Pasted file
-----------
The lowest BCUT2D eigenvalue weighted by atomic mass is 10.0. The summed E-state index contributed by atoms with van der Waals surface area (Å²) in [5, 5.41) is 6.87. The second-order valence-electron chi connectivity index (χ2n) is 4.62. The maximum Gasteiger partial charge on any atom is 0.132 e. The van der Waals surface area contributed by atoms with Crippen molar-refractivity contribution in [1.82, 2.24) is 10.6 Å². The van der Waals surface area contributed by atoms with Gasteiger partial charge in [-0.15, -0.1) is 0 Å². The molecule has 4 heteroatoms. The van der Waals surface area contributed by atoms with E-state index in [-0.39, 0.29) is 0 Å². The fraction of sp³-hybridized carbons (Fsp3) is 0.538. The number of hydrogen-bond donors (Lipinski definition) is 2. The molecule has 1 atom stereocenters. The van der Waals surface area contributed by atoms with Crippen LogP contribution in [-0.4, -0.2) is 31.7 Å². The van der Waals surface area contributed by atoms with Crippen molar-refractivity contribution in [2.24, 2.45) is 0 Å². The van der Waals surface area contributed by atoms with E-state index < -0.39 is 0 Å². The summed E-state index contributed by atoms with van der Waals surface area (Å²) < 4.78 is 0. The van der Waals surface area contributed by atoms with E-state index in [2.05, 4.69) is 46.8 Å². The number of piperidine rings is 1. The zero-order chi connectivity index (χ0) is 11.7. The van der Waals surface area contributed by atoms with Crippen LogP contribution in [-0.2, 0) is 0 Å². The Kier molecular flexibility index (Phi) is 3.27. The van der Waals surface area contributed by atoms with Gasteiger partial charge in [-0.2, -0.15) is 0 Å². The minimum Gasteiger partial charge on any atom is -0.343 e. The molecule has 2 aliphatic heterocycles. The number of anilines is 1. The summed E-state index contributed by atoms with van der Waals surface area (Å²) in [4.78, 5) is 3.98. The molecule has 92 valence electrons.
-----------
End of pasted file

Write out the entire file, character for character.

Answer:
The lowest BCUT2D eigenvalue weighted by atomic mass is 10.0. The summed E-state index contributed by atoms with van der Waals surface area (Å²) in [5, 5.41) is 6.87. The second-order valence-electron chi connectivity index (χ2n) is 4.62. The maximum Gasteiger partial charge on any atom is 0.132 e. The van der Waals surface area contributed by atoms with Crippen molar-refractivity contribution in [1.82, 2.24) is 10.6 Å². The van der Waals surface area contributed by atoms with Gasteiger partial charge in [-0.15, -0.1) is 0 Å². The molecule has 4 heteroatoms. The van der Waals surface area contributed by atoms with E-state index in [-0.39, 0.29) is 0 Å². The fraction of sp³-hybridized carbons (Fsp3) is 0.538. The number of hydrogen-bond donors (Lipinski definition) is 2. The molecule has 1 atom stereocenters. The van der Waals surface area contributed by atoms with Crippen LogP contribution in [-0.4, -0.2) is 31.7 Å². The van der Waals surface area contributed by atoms with Crippen molar-refractivity contribution in [2.24, 2.45) is 0 Å². The van der Waals surface area contributed by atoms with E-state index < -0.39 is 0 Å². The summed E-state index contributed by atoms with van der Waals surface area (Å²) < 4.78 is 0. The van der Waals surface area contributed by atoms with E-state index in [2.05, 4.69) is 46.8 Å². The number of piperidine rings is 1. The zero-order chi connectivity index (χ0) is 11.7. The van der Waals surface area contributed by atoms with Crippen LogP contribution in [-0.2, 0) is 0 Å². The Kier molecular flexibility index (Phi) is 3.27. The van der Waals surface area contributed by atoms with Gasteiger partial charge in [-0.2, -0.15) is 0 Å². The minimum Gasteiger partial charge on any atom is -0.343 e. The molecule has 2 aliphatic heterocycles. The number of anilines is 1. The summed E-state index contributed by atoms with van der Waals surface area (Å²) in [4.78, 5) is 3.98. The molecule has 92 valence electrons.